Finding out about the First Officer job at Loganair was purely by chance. I know a previous instructor who had left to join Loganair about 6 months before, but hadn't really thought about submitting an application. It wasn't until a student of mine whom I had taught the night rating was approached by someone from within the company asking if they were interested in attending an interview. Due to not having completed his training he was unable to attend, but he passed on the information to me and said I should apply. A few days later I had an email from Loganair asking to attend an interview.

CAN YOU TELL US A BIT MORE ABOUT YOUR ROLE? 

I am a First Officer working for a small regional airline which mostly flies in Scotland and Northern England. I fly the Saab 340 aircraft based in Inverness, which has a new contract with Royal Mail. As such, not only do I fly passengers between the Hebrides, Orkney and  Shetland Islands, but also transport mail on the freighter aircraft. Some of these flights often go down to East Midlands airport overnight. The flights are challenging; flying to and from the islands means the flights are very quick, with a flight from Benbecula to Stornoway being as little as 15 minutes! As well as the quick flights most of the airports don't have radar, which means the approaches must be flown proceduraly. On top of all that the weather can be pretty fierce! A lot of the time the cloud will be right at minimums in heavy rain, and the wind will be straight across at 35kts plus!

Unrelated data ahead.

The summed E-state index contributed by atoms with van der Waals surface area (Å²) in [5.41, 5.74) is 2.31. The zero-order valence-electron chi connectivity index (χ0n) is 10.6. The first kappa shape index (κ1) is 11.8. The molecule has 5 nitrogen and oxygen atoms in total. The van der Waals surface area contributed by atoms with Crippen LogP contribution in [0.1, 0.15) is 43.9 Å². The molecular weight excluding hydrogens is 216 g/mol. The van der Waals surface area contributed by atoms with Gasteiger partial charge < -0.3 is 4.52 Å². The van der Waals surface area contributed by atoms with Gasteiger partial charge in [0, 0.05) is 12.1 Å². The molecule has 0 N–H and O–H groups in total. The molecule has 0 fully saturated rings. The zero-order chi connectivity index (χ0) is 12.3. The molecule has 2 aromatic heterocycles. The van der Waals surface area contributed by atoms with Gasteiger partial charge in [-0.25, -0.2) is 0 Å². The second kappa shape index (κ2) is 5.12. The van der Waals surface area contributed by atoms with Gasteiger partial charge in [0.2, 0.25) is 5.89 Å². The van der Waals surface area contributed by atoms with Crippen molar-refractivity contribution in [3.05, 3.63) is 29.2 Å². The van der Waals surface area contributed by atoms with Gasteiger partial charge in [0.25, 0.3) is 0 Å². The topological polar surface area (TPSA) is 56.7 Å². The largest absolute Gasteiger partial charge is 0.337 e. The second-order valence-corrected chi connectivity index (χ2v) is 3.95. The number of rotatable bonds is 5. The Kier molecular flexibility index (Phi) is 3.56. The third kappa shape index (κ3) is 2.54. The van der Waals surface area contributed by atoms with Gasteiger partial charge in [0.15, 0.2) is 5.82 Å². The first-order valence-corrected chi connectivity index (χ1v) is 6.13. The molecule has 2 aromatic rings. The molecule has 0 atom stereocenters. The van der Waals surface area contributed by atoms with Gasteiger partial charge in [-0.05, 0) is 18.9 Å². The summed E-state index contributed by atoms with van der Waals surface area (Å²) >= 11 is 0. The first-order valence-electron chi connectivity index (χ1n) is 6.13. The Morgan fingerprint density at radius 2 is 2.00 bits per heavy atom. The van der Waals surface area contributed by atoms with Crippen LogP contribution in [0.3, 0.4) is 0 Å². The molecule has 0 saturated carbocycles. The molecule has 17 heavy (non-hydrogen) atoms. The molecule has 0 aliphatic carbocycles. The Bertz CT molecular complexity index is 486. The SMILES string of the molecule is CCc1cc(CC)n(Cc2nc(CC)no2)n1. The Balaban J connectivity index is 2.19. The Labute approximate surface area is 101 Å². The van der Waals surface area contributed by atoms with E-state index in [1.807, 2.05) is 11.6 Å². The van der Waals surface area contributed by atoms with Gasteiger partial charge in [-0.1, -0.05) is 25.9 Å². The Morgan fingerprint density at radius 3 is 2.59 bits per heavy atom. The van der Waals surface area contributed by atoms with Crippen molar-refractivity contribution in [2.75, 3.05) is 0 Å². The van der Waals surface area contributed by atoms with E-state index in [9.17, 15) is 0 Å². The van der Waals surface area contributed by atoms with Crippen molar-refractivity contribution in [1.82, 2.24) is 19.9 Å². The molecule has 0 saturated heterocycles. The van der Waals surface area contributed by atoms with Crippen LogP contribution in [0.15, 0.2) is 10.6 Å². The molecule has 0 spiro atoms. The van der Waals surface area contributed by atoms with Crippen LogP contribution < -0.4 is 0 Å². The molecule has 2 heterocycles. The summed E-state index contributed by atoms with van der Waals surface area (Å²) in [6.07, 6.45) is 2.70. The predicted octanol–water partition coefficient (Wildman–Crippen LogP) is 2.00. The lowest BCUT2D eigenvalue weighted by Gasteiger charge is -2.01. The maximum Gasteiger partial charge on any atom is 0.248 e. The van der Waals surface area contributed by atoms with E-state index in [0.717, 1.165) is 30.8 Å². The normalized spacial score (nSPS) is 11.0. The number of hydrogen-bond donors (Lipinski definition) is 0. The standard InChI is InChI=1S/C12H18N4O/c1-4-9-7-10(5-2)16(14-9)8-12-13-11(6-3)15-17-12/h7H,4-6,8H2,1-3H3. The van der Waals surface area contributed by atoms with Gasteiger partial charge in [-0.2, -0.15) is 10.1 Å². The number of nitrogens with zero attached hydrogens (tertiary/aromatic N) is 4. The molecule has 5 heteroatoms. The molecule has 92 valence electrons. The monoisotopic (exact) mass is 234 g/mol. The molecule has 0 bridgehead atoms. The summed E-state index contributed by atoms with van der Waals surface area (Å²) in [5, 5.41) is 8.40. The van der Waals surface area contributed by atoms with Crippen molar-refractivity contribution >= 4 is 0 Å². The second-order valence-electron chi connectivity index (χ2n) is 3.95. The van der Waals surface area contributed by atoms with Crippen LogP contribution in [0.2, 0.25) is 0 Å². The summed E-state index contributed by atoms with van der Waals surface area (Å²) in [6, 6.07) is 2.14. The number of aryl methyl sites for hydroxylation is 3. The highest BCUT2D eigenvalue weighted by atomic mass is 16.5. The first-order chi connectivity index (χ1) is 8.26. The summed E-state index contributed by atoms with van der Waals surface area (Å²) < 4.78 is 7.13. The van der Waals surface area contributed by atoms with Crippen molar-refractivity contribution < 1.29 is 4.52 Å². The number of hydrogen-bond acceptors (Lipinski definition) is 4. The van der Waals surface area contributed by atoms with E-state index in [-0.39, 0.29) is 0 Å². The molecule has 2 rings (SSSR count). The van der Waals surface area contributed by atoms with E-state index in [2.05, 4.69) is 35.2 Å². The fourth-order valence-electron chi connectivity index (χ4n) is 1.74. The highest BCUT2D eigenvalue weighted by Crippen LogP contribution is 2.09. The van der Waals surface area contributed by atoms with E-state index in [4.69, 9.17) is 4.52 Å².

Steve Pearson Loganair.jpg

CAN YOU BRIEFLY OUTLINE THE APPLICATION/INTERVIEW PROCESS FOR THE ROLE? 

I submitted an email with my CV and within a few days I was called for an interview and simulator assesment, to be held at Dundee airport. I had an interview with the Fleet Manager and Director of Flight Operations which consisted of basic HR questions. Everyone was friendly and it felt more like a chat than an interview. Then I had to do a maths test before going for the sim assessment. This involved two flights as pilot flying and pilot not flying. Both myself and my sim partner had to brief and fly a basic departure, track navigation aids, return for an approach and perform a go-around followed by an engine failure, which lasted about 40 mins per flight. We were given some simple standard operating procedures from Loganair to help with this. I was told of the result within the week.

HOW LONG HAVE YOU BEEN IN THIS JOB AND HOW ARE YOU ENJOYING THE ROLE?